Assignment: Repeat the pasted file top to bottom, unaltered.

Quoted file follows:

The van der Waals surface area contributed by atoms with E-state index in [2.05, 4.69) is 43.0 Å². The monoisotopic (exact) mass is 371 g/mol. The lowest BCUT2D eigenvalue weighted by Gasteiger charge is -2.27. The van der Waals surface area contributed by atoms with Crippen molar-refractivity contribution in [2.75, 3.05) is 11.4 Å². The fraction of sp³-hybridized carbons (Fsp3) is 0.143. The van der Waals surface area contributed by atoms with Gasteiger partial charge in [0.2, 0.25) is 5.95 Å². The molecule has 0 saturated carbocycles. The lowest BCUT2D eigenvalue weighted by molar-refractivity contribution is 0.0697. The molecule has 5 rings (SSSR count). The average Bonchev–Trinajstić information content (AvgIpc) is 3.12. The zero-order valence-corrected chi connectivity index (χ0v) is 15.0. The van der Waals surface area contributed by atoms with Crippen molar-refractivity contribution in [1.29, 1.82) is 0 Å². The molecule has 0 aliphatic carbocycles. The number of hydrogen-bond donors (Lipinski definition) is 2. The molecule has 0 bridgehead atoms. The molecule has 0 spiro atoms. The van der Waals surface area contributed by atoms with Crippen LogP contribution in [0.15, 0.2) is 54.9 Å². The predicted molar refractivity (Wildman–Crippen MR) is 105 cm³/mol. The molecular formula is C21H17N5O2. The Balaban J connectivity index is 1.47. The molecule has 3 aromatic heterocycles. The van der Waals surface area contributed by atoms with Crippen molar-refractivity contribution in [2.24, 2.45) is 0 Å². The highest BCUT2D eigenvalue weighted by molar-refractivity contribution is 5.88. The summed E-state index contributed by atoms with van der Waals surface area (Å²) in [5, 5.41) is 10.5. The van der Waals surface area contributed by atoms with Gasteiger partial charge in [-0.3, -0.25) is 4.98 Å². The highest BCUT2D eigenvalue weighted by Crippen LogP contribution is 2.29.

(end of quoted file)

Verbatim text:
The van der Waals surface area contributed by atoms with E-state index in [2.05, 4.69) is 43.0 Å². The monoisotopic (exact) mass is 371 g/mol. The lowest BCUT2D eigenvalue weighted by Gasteiger charge is -2.27. The van der Waals surface area contributed by atoms with Crippen molar-refractivity contribution in [2.75, 3.05) is 11.4 Å². The fraction of sp³-hybridized carbons (Fsp3) is 0.143. The van der Waals surface area contributed by atoms with Gasteiger partial charge in [0.2, 0.25) is 5.95 Å². The molecule has 0 saturated carbocycles. The lowest BCUT2D eigenvalue weighted by molar-refractivity contribution is 0.0697. The molecule has 5 rings (SSSR count). The average Bonchev–Trinajstić information content (AvgIpc) is 3.12. The zero-order valence-corrected chi connectivity index (χ0v) is 15.0. The van der Waals surface area contributed by atoms with Crippen molar-refractivity contribution in [1.29, 1.82) is 0 Å². The molecule has 0 aliphatic carbocycles. The number of hydrogen-bond donors (Lipinski definition) is 2. The molecule has 0 bridgehead atoms. The molecule has 0 spiro atoms. The van der Waals surface area contributed by atoms with Crippen LogP contribution in [0.15, 0.2) is 54.9 Å². The predicted molar refractivity (Wildman–Crippen MR) is 105 cm³/mol. The molecular formula is C21H17N5O2. The Balaban J connectivity index is 1.47. The molecule has 3 aromatic heterocycles. The van der Waals surface area contributed by atoms with Crippen molar-refractivity contribution in [2.24, 2.45) is 0 Å². The highest BCUT2D eigenvalue weighted by molar-refractivity contribution is 5.88. The summed E-state index contributed by atoms with van der Waals surface area (Å²) in [5, 5.41) is 10.5. The van der Waals surface area contributed by atoms with Gasteiger partial charge in [-0.3, -0.25) is 4.98 Å². The highest BCUT2D eigenvalue weighted by Crippen LogP contribution is 2.29.